It’s just a small coal, really

I had a student perform in a concerto competition yesterday; he took third place.

He sent me an email later in the day expressing that he was somewhat satisfied with his performance, but was having a really hard time with not having won.

Without getting into unnecessary and tangential details about preparation, and competitions; and not having sat in on every other performance, I wrote back something like this:

One should never enter a competition expecting to win. All you can do is go in and do your best, or at least whatever version of your best is available to you at that particular moment. Everything else is out of your hands, and therefore not worth thinking about. Ten people could play fabulously and the judge still has to pick one.

And I clicked send, and I went to brush my teeth and get ready for bed, and I realized

[bam, mind blown]

that this statement is actually about everything.

And I realized that I have actually always done my best, or at least whatever version of my best had been available to me at that particular moment. And sometimes it was enough, and sometimes it wasn’t, but that part of it Didn’t. Actually. Have. Anything. To. Do. With. Me.

And then I went to bed, and kept thinking that I wasn’t really sleeping, but realized in the morning that I must have been, because I dreamed that this discovery [when the world seemed to stop for a moment, like Dorianne Laux putting gas in her car in the rain] led to a transformation, and when I woke up in the morning I was actually a different person. I looked different — tall, blonde, thin (Freud would have a field day with this one) — had a different name. Same husband, same children (Freud, again), but I. Was. Different.

I woke up this morning, and am, as you probably expect, still me. Except I think I’ve finally forgiven myself for everything that wasn’t my fault.

I looked in the mirror a couple of times today. [Still] not tall, [still] not blonde, [still] not thin.

But definitely different.

***
*From Courage, by Ann Sexton

It is in the small things we see it.
The child’s first step,
as awesome as an earthquake.
The first time you rode a bike,
wallowing up the sidewalk.
The first spanking when your heart
went on a journey all alone.
When they called you crybaby
or poor or fatty or crazy
and made you into an alien,
you drank their acid
and concealed it.

Later,
if you faced the death of bombs and bullets
you did not do it with a banner,
you did it with only a hat to
cover your heart.
You did not fondle the weakness inside you
though it was there.
Your courage was a small coal
that you kept swallowing….

***

*This discovery may or may not have had to do with the fact that yesterday I watched To The Bone. A fabulous, beautiful, powerful movie about people struggling with anorexia. The poem above was read in the movie.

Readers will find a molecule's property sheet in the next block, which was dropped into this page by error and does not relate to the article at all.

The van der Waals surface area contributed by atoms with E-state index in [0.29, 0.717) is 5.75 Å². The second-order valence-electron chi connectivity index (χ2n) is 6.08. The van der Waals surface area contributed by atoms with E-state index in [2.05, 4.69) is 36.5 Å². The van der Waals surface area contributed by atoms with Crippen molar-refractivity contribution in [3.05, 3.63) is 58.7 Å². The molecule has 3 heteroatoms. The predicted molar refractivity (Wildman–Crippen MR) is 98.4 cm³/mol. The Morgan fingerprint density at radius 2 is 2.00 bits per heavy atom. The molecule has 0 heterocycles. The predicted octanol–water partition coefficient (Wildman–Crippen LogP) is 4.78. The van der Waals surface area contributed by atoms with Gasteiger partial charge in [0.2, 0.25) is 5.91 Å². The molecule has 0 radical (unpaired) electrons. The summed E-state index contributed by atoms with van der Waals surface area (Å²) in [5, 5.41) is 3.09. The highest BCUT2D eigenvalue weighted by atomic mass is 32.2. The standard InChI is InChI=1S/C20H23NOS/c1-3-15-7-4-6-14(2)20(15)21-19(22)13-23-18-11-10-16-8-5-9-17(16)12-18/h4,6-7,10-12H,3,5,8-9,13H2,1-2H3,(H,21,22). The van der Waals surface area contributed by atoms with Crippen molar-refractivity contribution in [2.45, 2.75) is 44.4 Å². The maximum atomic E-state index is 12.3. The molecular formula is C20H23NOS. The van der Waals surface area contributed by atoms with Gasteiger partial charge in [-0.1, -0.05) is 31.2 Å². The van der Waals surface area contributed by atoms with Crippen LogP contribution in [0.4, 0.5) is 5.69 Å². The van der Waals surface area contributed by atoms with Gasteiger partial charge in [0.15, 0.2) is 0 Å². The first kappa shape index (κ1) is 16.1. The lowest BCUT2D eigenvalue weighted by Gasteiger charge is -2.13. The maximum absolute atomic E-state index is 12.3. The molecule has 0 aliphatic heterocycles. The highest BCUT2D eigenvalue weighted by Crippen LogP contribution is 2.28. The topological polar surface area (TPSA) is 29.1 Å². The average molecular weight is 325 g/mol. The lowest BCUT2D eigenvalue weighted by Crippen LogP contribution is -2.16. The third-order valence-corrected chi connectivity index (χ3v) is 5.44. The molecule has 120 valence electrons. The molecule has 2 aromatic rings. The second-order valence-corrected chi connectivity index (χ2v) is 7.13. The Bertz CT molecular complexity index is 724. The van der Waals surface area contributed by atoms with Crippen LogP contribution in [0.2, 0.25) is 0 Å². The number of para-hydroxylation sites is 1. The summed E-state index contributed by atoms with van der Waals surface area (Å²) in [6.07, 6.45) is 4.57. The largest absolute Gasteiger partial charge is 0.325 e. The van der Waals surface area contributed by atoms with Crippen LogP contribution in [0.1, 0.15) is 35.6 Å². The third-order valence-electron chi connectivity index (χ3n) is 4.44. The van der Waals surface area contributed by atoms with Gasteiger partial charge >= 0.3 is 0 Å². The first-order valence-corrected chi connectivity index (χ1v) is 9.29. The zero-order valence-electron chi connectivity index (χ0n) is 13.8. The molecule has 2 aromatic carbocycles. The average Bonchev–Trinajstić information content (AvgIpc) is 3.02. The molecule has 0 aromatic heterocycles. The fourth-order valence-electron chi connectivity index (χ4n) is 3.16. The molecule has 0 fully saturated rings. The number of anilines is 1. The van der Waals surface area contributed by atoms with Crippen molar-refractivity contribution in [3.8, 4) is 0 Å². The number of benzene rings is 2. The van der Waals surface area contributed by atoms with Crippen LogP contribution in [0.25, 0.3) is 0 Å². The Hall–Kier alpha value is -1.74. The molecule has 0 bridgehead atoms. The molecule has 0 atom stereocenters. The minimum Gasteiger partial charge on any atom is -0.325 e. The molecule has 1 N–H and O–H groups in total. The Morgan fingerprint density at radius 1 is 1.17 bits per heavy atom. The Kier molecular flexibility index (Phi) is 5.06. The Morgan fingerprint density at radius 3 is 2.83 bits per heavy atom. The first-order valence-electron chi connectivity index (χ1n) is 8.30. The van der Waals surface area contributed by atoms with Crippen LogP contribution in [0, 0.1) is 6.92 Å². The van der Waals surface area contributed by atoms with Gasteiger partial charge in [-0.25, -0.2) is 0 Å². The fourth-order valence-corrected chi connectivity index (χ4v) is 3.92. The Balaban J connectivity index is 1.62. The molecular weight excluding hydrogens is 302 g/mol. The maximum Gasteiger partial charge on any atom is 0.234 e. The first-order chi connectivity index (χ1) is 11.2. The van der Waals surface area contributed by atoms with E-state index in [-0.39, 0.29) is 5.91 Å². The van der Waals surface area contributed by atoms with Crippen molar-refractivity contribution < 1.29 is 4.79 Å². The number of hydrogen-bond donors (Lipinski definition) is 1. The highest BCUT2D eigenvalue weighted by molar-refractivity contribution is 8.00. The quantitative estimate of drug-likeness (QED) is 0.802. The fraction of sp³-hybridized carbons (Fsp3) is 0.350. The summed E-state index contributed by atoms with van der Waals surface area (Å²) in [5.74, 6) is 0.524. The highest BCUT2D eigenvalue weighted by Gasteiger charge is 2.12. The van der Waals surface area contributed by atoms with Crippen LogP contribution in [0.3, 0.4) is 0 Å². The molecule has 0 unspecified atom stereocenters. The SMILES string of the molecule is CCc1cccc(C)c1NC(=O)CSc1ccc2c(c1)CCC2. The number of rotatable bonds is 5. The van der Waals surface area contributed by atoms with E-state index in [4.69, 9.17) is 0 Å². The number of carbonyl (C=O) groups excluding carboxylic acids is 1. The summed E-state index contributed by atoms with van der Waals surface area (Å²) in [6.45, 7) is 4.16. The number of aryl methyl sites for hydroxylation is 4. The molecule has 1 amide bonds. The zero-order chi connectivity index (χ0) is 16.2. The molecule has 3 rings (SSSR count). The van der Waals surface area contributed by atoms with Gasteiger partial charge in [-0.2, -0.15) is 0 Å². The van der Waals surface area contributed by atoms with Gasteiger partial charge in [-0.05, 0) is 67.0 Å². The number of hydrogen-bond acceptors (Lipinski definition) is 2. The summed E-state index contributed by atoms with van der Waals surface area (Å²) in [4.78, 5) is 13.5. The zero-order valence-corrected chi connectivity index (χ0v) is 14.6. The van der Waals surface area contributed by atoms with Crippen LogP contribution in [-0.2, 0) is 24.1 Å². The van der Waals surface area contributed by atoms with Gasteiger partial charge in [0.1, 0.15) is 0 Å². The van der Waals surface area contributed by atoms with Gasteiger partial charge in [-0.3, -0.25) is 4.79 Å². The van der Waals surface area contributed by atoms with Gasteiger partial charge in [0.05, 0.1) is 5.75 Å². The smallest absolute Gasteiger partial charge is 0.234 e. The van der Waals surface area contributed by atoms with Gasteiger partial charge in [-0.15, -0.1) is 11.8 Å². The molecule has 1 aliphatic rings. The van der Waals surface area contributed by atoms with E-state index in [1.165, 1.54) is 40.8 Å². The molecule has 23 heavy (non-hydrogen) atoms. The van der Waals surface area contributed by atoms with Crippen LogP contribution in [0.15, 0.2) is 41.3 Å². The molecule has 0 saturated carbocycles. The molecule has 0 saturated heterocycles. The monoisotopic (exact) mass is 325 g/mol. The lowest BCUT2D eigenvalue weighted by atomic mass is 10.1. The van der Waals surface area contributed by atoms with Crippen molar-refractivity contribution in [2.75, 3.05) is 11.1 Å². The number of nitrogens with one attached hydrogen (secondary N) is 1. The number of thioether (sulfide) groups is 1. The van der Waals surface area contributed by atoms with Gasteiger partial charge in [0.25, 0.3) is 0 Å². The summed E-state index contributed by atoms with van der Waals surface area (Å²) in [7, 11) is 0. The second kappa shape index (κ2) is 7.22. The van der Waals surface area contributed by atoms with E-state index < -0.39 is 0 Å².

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why worry?

DSC_0009I worried a lot. Will the garden grow, will the rivers
flow in the right direction, will the earth turn
as it was taught, and if not how shall
I correct it?

Was I right, was I wrong, will I be forgiven,
can I do better?

Will I ever be able to sing; even the sparrows
can do it and I am, well,
hopeless.

Is my eyesight fading or am I just imagining it,
am I going to get rheumatism,
lockjaw, dementia?

Finally I saw that worrying had come to nothing,
and I gave it up. And took my old body
and went out into the morning
and sang.

~Mary Oliver

Sarah Manguso

Just finished the 2nd of two wonderful books by Ms. Manguso.

The Two Kinds of Decay, after Ongoingness

From the end (don’t worry; it’s not a spoiler kind of thing):

“…Nothing happens in a moment. Nothing happens quickly. If you think something’s happened quickly, you’re looking at only a part of it….

and then, just a little bit later:

There are two kinds of decay: mine and everyone else’s.

This is the usual sort of book about illness. Someone gets sick, someone gets well.

Those who claim to write about something larger and more significant than the self sometimes fail to comprehend the dimensions of a self.

Most people consider their own suffering a widely applicable model, and I am no exception.

This is suffering’s lesson: pay attention. The important part might come in a form you do not recognize.

You might not know to love it.

But to pay attention is to love everything.

To see the future as brightness.

Everything that happens is the last time it happens. We see things only as their own fatal brightness, and there is nothing after that brightness.

You can’t learn from remembering. You can’t learn from guessing.

You can learn only from moving forward at the rate you are moved, as brightness, into brightness.”

Let someone love you, just the way you are — as flawed as you might be, as unattractive as you sometimes feel, and as unaccomplished as you think you are. To believe that you must hide all of the parts of you that are broken out of fear that someone is incapable of loving what is less than perfect is to believe that sunlight is incapable of entering through a broken window and illuminating a dark room.

~Marc Hack

I don’t know who Marc Hack is, but this makes a heck of a lot of sense to me.

And, while you’re at it, love yourself at least a little too.